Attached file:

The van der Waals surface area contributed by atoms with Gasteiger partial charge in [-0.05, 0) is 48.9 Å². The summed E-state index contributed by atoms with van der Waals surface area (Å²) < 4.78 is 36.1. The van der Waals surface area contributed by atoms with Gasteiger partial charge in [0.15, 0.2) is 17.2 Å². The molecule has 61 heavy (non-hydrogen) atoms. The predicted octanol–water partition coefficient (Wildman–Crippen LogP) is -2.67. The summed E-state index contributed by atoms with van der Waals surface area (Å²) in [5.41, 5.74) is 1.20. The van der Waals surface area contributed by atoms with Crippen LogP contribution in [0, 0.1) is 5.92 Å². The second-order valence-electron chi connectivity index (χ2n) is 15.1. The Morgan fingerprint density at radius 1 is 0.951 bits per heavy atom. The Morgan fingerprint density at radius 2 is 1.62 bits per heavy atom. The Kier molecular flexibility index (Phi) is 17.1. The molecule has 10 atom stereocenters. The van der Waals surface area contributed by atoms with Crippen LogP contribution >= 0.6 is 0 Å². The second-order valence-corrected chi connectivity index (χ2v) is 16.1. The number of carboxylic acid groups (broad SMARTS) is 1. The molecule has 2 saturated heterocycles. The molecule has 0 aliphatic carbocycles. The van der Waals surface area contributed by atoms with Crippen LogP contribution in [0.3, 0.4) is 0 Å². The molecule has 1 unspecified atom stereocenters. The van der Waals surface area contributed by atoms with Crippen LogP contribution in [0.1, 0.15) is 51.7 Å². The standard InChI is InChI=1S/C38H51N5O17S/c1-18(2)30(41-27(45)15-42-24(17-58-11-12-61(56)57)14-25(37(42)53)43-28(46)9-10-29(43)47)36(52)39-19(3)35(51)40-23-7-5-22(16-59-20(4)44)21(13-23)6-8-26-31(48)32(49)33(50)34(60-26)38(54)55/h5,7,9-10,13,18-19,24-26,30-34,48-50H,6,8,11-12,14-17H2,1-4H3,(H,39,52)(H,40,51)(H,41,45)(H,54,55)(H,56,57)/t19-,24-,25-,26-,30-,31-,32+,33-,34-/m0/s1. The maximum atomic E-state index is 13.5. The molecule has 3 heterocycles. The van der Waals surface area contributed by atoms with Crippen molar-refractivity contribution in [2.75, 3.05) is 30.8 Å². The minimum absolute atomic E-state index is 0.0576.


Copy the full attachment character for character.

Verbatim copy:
The van der Waals surface area contributed by atoms with Gasteiger partial charge in [-0.05, 0) is 48.9 Å². The summed E-state index contributed by atoms with van der Waals surface area (Å²) < 4.78 is 36.1. The van der Waals surface area contributed by atoms with Gasteiger partial charge in [0.15, 0.2) is 17.2 Å². The molecule has 61 heavy (non-hydrogen) atoms. The predicted octanol–water partition coefficient (Wildman–Crippen LogP) is -2.67. The summed E-state index contributed by atoms with van der Waals surface area (Å²) in [5.41, 5.74) is 1.20. The van der Waals surface area contributed by atoms with Crippen LogP contribution in [0, 0.1) is 5.92 Å². The second-order valence-electron chi connectivity index (χ2n) is 15.1. The Morgan fingerprint density at radius 1 is 0.951 bits per heavy atom. The Morgan fingerprint density at radius 2 is 1.62 bits per heavy atom. The Kier molecular flexibility index (Phi) is 17.1. The molecule has 10 atom stereocenters. The van der Waals surface area contributed by atoms with Crippen LogP contribution >= 0.6 is 0 Å². The second-order valence-corrected chi connectivity index (χ2v) is 16.1. The number of carboxylic acid groups (broad SMARTS) is 1. The molecule has 2 saturated heterocycles. The molecule has 0 aliphatic carbocycles. The van der Waals surface area contributed by atoms with Crippen LogP contribution in [0.3, 0.4) is 0 Å². The molecule has 1 unspecified atom stereocenters. The van der Waals surface area contributed by atoms with Crippen LogP contribution in [0.1, 0.15) is 51.7 Å². The standard InChI is InChI=1S/C38H51N5O17S/c1-18(2)30(41-27(45)15-42-24(17-58-11-12-61(56)57)14-25(37(42)53)43-28(46)9-10-29(43)47)36(52)39-19(3)35(51)40-23-7-5-22(16-59-20(4)44)21(13-23)6-8-26-31(48)32(49)33(50)34(60-26)38(54)55/h5,7,9-10,13,18-19,24-26,30-34,48-50H,6,8,11-12,14-17H2,1-4H3,(H,39,52)(H,40,51)(H,41,45)(H,54,55)(H,56,57)/t19-,24-,25-,26-,30-,31-,32+,33-,34-/m0/s1. The maximum atomic E-state index is 13.5. The molecule has 3 heterocycles. The van der Waals surface area contributed by atoms with Crippen molar-refractivity contribution in [2.75, 3.05) is 30.8 Å². The minimum absolute atomic E-state index is 0.0576.